By damning legitimate scholars as racist colonialist Orientalists, Edward Said was able to impose his own racist and colonialist revisionist history on academia.
The New Left had made Third World nationalism into its new creed. Said’s support of the PLO made him a voice for justice no matter how many lies he told or how his botched scholarship perverted history. Third World nationalists could legitimately call on Western guilt and act as moral voices on campus at the behest of a left that glibly assumed that only political terror would end the cycle of oppression.
The unfortunate truth of human affairs is that everyone is oppressing someone else. The great question that the left has been unwilling to address is who their designated victims are oppressing.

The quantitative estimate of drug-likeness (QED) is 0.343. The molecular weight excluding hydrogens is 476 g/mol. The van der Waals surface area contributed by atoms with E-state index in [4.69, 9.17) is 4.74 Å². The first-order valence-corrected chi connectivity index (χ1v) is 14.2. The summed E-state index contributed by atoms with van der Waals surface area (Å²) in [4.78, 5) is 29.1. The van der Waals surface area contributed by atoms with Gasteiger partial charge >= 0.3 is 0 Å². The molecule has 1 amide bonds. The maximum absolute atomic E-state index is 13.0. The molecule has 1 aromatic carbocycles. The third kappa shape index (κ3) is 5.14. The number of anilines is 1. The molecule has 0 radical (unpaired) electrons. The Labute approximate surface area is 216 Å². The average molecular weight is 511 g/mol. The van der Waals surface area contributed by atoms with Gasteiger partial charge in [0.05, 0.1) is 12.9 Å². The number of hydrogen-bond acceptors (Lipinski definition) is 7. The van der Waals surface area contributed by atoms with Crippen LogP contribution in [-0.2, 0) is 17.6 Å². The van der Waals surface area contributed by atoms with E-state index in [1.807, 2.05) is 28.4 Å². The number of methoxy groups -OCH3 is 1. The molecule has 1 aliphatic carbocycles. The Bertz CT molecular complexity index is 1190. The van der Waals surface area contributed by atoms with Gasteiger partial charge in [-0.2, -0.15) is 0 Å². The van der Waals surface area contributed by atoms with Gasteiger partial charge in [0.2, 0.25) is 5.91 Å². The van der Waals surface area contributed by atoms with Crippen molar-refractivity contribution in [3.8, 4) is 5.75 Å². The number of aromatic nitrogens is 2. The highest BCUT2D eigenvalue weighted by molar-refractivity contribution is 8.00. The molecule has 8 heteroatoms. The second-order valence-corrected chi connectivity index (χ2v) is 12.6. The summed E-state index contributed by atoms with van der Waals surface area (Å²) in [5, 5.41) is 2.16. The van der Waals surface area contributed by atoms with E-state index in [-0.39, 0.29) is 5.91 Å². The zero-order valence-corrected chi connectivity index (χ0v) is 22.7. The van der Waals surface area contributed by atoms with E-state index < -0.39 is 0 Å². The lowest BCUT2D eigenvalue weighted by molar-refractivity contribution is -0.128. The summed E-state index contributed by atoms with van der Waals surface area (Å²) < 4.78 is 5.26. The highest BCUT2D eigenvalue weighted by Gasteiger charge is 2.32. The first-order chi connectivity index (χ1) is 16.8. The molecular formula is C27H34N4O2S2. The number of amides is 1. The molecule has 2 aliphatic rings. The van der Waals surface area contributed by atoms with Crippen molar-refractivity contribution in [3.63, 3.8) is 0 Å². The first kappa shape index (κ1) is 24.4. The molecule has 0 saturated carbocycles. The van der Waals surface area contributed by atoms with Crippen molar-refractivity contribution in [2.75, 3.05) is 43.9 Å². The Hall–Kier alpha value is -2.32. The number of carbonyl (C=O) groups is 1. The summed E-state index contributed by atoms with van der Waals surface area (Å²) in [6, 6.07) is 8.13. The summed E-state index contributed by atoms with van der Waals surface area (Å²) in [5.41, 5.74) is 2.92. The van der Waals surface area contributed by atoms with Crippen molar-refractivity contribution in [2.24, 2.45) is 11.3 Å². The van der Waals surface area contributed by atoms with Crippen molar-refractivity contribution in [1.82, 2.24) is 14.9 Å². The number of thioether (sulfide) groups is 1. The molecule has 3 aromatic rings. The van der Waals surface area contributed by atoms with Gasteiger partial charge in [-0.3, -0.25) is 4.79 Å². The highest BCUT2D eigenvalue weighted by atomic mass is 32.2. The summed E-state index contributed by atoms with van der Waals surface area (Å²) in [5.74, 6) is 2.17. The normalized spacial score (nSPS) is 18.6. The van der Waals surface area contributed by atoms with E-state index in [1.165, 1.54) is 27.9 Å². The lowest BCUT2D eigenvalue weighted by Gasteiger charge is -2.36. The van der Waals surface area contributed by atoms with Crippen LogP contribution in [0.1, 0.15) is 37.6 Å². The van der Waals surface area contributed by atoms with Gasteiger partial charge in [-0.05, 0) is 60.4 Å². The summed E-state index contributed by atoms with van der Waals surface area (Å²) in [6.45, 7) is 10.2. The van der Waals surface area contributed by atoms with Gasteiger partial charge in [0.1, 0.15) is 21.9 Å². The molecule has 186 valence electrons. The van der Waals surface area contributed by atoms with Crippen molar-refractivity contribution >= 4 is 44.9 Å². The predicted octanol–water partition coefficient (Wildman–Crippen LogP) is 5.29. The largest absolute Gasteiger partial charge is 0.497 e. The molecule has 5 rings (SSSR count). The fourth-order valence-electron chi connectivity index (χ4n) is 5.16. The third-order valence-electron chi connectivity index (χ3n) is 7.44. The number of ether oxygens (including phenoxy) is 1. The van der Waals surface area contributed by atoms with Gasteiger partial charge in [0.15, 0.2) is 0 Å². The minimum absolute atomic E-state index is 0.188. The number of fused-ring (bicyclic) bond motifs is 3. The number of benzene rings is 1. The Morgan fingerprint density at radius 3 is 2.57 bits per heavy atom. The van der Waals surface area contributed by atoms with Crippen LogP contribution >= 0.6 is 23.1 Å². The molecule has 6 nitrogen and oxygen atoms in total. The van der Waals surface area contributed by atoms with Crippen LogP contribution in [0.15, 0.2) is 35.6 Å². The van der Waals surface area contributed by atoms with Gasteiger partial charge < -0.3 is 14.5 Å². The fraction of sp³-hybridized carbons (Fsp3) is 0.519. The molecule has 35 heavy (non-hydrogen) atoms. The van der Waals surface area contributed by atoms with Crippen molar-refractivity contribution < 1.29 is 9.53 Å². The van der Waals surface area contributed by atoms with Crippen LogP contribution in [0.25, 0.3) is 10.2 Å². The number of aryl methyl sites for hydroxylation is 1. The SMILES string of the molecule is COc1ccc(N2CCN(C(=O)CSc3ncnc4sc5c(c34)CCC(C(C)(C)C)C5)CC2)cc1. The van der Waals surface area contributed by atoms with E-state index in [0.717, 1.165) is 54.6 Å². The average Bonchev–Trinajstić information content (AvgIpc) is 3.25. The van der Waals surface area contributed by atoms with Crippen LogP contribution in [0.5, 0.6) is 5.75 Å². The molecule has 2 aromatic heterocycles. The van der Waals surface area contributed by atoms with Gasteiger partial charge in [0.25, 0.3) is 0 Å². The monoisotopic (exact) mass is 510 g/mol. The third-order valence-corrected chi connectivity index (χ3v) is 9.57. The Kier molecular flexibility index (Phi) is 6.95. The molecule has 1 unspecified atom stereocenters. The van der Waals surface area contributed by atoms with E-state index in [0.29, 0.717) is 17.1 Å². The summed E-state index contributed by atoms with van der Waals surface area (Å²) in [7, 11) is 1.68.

By treating the likes of Edward Said as reservoirs of unchallenged morality, the left had become complicit in the oppression of others. The old lessons of the USSR and the French Revolution, the danger of handing unlimited moral authority to outraged fanatics with an agenda, had not been learned. Instead class made way for race. The elites who had claimed to speak for the workers in France and Russia were dismissed. The new elites were wealthy prep school grads like Edward Said who claimed to speak for a non-existent people in an imaginary country based on three vacations he had taken there.